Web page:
Sir J. J. College of Architecture

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Coordinates: 18°56′41″N 72°50′02″E / 18.944730°N 72.833967°E / 18.944730; 72.833967

Sir J. J. College Of Architecture
Established 1913
Location Mumbai, Maharashtra, India
Website Official Website

Sir J. J. College of Architecture is an architecture school located in downtown Mumbai (Bombay), affiliated to University of Mumbai. The Sir J.J College is a heritage building situated in the premises of Sir J. J. School of Art, rented from Government of Maharashtra as per the deed of Sir Jamsetjee Jejeebhoy. The college has two buildings where its departments are located and a small workshop building.

In 2008, it was recognised as a participant under the United States Agency for International Development (USAID) ECO (Energy Conservation and Commercialisation) III Project by the Bureau of Energy Efficiency (BEE) — India.[1]

Sir Jamsetjee Jejeebhoy (1783–1859) portrait at the Sir J. J. School of Art

History[edit]

Established in 1913, it was Asia's first architecture school, attached with Sir J. J. School of Art, itself established in 1896.[2] In 1958, Sir J. J. School of Art was divided, with the Departments of Architecture and Applied Art becoming the Sir J. J. College of Architecture and Sir J.J. Institute of Applied Art respectively.

Sir J.J college of architecture is considered one of the foremost institutions of Architecture in India and is a recognized college of architecture all over the world .The origin can be traced to the founding of a Draftsman's Class, started with a view to produce men with a practical and really useful knowledge, fit to be employed in an Architect's office attached to the Sir J.J School of Arts in 1896, set up in the year 1857 by the erstwhile Government of Bombay from the grants made by the philanthropist Sir Jamshedji Jeejeebhoy, the first Baronet of Bombay.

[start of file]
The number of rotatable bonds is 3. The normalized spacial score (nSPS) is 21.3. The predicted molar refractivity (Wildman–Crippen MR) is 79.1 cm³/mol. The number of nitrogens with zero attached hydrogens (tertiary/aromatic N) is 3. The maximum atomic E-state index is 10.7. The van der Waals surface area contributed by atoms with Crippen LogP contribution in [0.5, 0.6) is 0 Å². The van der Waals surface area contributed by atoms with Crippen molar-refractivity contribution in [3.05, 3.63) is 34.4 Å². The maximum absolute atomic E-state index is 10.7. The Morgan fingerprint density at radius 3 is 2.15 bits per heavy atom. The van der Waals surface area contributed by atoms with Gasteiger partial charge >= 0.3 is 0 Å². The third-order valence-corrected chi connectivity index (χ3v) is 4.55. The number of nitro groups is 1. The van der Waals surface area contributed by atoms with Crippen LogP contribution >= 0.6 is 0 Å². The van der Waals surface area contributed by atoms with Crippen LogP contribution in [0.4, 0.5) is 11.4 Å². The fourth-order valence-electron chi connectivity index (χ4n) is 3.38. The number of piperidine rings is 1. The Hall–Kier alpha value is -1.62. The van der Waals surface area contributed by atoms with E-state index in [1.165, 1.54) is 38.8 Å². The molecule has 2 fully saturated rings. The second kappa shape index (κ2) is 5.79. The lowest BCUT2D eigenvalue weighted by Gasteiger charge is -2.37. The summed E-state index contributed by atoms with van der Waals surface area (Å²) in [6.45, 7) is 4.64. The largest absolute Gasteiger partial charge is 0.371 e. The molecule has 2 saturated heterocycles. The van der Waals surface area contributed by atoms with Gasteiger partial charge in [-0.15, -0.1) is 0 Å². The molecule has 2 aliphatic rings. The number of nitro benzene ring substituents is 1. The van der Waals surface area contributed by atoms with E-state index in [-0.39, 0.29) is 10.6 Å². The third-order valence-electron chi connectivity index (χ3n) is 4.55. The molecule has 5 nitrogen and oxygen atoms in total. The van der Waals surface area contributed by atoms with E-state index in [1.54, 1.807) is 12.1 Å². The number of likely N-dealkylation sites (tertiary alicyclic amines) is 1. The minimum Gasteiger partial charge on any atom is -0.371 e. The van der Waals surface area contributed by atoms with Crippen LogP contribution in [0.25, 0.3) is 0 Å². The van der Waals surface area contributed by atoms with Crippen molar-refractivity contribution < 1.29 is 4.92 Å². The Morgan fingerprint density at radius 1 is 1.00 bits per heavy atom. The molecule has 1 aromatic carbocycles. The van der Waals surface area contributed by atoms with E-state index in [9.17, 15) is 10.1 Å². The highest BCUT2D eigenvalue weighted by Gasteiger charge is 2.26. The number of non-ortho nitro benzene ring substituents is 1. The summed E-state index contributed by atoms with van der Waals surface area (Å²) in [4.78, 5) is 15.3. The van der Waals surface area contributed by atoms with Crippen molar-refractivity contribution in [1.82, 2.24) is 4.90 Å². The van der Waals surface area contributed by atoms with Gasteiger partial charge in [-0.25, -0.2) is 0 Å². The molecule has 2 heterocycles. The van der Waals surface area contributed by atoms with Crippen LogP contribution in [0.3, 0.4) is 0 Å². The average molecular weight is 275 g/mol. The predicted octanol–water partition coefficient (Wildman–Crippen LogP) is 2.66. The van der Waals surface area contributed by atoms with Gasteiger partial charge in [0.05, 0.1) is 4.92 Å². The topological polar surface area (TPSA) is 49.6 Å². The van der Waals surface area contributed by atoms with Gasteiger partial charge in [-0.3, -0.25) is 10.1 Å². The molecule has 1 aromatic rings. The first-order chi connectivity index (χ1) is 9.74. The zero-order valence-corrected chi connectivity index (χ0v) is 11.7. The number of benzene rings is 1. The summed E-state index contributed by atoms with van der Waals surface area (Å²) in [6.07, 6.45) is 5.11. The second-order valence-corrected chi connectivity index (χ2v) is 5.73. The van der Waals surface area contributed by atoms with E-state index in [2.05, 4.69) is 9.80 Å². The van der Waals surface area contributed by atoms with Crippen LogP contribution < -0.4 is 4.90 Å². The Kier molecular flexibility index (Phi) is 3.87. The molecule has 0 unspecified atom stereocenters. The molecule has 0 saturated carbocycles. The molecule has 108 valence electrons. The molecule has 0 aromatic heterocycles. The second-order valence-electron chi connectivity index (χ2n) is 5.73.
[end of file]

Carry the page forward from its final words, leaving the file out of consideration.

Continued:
The course was re-organized in 1913 to make it suitable for training in Architecture, and the Government Diploma Examination in Architecture was held subsequently. The entire course was again re-organized in 1936 and was made into a full-time Five-year course. In 1952, the department of Architecture was affiliated to the University of Bombay for teaching the courses leading to the Degree of Architecture.

Timeline[edit]

Year Activity
1911/12 The Architectural school was in charge of the consulting architect to Government of Bombay and the course had been enlarged to one of four years. A commencement had also been made in foundling a Museum of architectural casts, models and materials was an indispensable part of the equipment of such a school.
1913 Course was re-organized.
1914 A member of staff of the Architectural Association School of Architecture in London, was appointed and joined his duties at the commencement of 1914. The Department of Architecture was steadily growing, Matriculation Examination became a necessary minimum qualification and the course of studies was supposed to lead to Degrees in Architecture equivalent to University Degree. The aim of the teachers was to reach the standards of the schools of the Royal Institute of British Architects. The World War I began and a serious setback was given to all the progressive ideas of the improvement of the Department of Architecture.
1916 The Government Diploma in Architecture was established but no student was able to obtain it, as the fifth year class, which was to provide the necessary training did not exist yet.
1917 A course of Architecture of five years was in force.
1920 Prof. Cable who was the head of the section tried his best to raise the standard of education in Architecture and in 1920, the Royal Institute of British Architects (RIBA) recognized the courses of Sir J.J College Of Architecture.
1922/23 The Diploma Examination in Architecture was held for the first time. The Department was blossoming into a full-fledged branch of a recognized standard. Teaching all subjects to establish equality of status with the Diploma of the Royal Institute of British Architects (RIBA) became the ambition of the Department. Prof. Claude Batley was appointed to post who continued the efforts.
1924 Recognition in India was not very hard to get as the standard of the college had already been raised to the best education available in the country. Teaching and practical work done by the students of The Department was much better organized than in any other par of the country.